5. When the key is in the ignition and turned to accessory mode, it is possible for the vehicle to be set in motion if a child moves the gear selector while alone in the car. This occurrence can frighten children and cause them to jump out of the car which can lead to injury. To prevent this, teach your children not to play in or around cars and never leave keys in the car. For extra precaution, engage your emergency brake every time you park.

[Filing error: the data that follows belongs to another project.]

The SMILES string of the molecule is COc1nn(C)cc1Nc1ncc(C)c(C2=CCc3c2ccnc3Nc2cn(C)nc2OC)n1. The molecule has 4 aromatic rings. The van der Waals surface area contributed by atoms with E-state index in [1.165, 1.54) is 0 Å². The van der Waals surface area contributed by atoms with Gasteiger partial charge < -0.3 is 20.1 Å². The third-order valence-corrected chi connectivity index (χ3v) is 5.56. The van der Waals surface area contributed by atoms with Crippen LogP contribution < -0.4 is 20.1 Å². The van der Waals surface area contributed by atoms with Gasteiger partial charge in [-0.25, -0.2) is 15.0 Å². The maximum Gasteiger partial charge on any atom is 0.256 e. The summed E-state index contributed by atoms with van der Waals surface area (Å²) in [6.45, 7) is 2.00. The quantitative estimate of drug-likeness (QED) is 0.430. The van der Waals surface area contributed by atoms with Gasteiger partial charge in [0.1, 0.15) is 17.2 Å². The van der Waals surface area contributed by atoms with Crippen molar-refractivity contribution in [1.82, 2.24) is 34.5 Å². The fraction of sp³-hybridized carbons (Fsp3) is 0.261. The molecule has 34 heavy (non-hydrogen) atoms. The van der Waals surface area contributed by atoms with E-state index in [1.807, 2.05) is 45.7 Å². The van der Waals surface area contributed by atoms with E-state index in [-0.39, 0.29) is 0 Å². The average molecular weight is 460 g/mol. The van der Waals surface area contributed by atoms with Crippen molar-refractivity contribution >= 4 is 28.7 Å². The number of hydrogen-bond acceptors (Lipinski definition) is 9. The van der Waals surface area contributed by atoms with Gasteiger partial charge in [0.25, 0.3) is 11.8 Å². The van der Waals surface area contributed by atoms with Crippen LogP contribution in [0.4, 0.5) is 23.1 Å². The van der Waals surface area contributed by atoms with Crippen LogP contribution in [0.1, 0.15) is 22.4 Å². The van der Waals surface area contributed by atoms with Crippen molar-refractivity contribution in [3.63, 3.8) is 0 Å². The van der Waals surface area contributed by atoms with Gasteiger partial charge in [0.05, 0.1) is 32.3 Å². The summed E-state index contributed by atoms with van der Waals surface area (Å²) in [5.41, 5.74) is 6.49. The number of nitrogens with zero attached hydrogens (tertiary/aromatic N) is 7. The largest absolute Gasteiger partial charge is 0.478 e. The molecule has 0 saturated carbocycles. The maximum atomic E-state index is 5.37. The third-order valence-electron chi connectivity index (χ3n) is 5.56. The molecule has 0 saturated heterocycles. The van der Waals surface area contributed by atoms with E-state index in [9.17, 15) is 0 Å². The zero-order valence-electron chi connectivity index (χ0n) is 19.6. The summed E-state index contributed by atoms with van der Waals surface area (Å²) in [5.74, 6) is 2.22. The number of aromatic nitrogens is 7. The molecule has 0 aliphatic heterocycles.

Suggested Emergency Roadside Kit

  • Cell phone
  • First aid kit
  • Flashlight
  • Flares and a white flag
  • Jumper cables
  • Jack (and ground mat) for changing a tire
  • Work gloves and a change of clothes
  • Basic repair tools and some duct tape (for temporarily repairing a hose leak!)
  • A jug of water and paper towels for cleaning up
  • Nonperishable food, drinking water, and medicines
  • Extra windshield washer fluid
  • Maps